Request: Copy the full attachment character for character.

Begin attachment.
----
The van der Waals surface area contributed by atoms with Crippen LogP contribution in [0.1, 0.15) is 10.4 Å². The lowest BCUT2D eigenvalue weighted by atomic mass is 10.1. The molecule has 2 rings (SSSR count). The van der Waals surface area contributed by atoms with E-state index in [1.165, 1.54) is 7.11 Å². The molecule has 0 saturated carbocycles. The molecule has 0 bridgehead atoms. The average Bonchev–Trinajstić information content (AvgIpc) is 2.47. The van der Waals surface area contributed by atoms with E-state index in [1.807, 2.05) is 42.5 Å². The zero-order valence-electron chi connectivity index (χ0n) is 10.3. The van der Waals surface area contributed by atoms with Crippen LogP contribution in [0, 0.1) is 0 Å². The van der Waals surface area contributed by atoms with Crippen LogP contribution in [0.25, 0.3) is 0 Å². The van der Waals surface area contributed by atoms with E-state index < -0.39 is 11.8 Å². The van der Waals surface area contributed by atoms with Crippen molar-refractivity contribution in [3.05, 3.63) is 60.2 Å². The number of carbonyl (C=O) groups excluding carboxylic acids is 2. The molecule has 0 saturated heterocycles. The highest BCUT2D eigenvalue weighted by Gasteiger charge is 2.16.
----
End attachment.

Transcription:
The van der Waals surface area contributed by atoms with Crippen LogP contribution in [0.1, 0.15) is 10.4 Å². The lowest BCUT2D eigenvalue weighted by atomic mass is 10.1. The molecule has 2 rings (SSSR count). The van der Waals surface area contributed by atoms with E-state index in [1.165, 1.54) is 7.11 Å². The molecule has 0 saturated carbocycles. The molecule has 0 bridgehead atoms. The average Bonchev–Trinajstić information content (AvgIpc) is 2.47. The van der Waals surface area contributed by atoms with E-state index in [1.807, 2.05) is 42.5 Å². The zero-order valence-electron chi connectivity index (χ0n) is 10.3. The van der Waals surface area contributed by atoms with Crippen LogP contribution in [0, 0.1) is 0 Å². The van der Waals surface area contributed by atoms with Crippen LogP contribution in [0.25, 0.3) is 0 Å². The van der Waals surface area contributed by atoms with E-state index < -0.39 is 11.8 Å². The van der Waals surface area contributed by atoms with Crippen molar-refractivity contribution in [3.05, 3.63) is 60.2 Å². The number of carbonyl (C=O) groups excluding carboxylic acids is 2. The molecule has 0 saturated heterocycles. The highest BCUT2D eigenvalue weighted by Gasteiger charge is 2.16.